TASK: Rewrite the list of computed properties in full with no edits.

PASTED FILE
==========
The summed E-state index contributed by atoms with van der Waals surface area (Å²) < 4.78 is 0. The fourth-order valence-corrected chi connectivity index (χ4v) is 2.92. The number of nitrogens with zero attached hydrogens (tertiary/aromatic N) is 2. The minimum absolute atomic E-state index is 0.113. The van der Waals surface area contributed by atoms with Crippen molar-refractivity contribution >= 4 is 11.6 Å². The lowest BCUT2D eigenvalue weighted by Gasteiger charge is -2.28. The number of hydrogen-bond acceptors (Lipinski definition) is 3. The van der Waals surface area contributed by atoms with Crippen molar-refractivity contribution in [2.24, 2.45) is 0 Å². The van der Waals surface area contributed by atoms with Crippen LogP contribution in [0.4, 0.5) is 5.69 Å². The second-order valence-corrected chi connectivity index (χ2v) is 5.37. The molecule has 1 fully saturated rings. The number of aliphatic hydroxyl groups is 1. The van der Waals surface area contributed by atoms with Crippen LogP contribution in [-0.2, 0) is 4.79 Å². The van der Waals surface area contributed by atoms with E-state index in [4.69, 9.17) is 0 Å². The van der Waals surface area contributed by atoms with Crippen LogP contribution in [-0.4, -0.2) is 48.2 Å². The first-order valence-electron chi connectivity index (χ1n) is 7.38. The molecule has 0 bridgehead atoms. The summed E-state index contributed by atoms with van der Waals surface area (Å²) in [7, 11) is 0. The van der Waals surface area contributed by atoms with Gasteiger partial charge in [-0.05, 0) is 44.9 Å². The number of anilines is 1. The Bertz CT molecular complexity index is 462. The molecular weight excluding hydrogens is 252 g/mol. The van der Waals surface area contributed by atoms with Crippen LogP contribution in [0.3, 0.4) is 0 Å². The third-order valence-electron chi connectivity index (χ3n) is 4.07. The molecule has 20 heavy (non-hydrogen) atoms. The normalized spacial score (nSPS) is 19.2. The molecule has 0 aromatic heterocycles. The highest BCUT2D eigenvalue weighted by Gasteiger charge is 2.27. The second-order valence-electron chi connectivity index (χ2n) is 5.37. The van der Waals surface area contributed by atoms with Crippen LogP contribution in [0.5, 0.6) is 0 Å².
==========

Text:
The summed E-state index contributed by atoms with van der Waals surface area (Å²) < 4.78 is 0. The fourth-order valence-corrected chi connectivity index (χ4v) is 2.92. The number of nitrogens with zero attached hydrogens (tertiary/aromatic N) is 2. The minimum absolute atomic E-state index is 0.113. The van der Waals surface area contributed by atoms with Crippen molar-refractivity contribution >= 4 is 11.6 Å². The lowest BCUT2D eigenvalue weighted by Gasteiger charge is -2.28. The number of hydrogen-bond acceptors (Lipinski definition) is 3. The van der Waals surface area contributed by atoms with Crippen molar-refractivity contribution in [2.24, 2.45) is 0 Å². The van der Waals surface area contributed by atoms with Crippen LogP contribution in [0.4, 0.5) is 5.69 Å². The second-order valence-corrected chi connectivity index (χ2v) is 5.37. The molecule has 1 fully saturated rings. The number of aliphatic hydroxyl groups is 1. The van der Waals surface area contributed by atoms with Crippen LogP contribution in [-0.2, 0) is 4.79 Å². The van der Waals surface area contributed by atoms with E-state index in [4.69, 9.17) is 0 Å². The van der Waals surface area contributed by atoms with Crippen LogP contribution in [-0.4, -0.2) is 48.2 Å². The first-order valence-electron chi connectivity index (χ1n) is 7.38. The molecule has 0 bridgehead atoms. The summed E-state index contributed by atoms with van der Waals surface area (Å²) in [7, 11) is 0. The van der Waals surface area contributed by atoms with Gasteiger partial charge in [-0.05, 0) is 44.9 Å². The number of anilines is 1. The Bertz CT molecular complexity index is 462. The molecular weight excluding hydrogens is 252 g/mol. The van der Waals surface area contributed by atoms with Crippen LogP contribution in [0.3, 0.4) is 0 Å². The third-order valence-electron chi connectivity index (χ3n) is 4.07. The molecule has 20 heavy (non-hydrogen) atoms. The normalized spacial score (nSPS) is 19.2. The molecule has 0 aromatic heterocycles. The highest BCUT2D eigenvalue weighted by Gasteiger charge is 2.27. The second-order valence-electron chi connectivity index (χ2n) is 5.37. The van der Waals surface area contributed by atoms with Crippen LogP contribution in [0.5, 0.6) is 0 Å².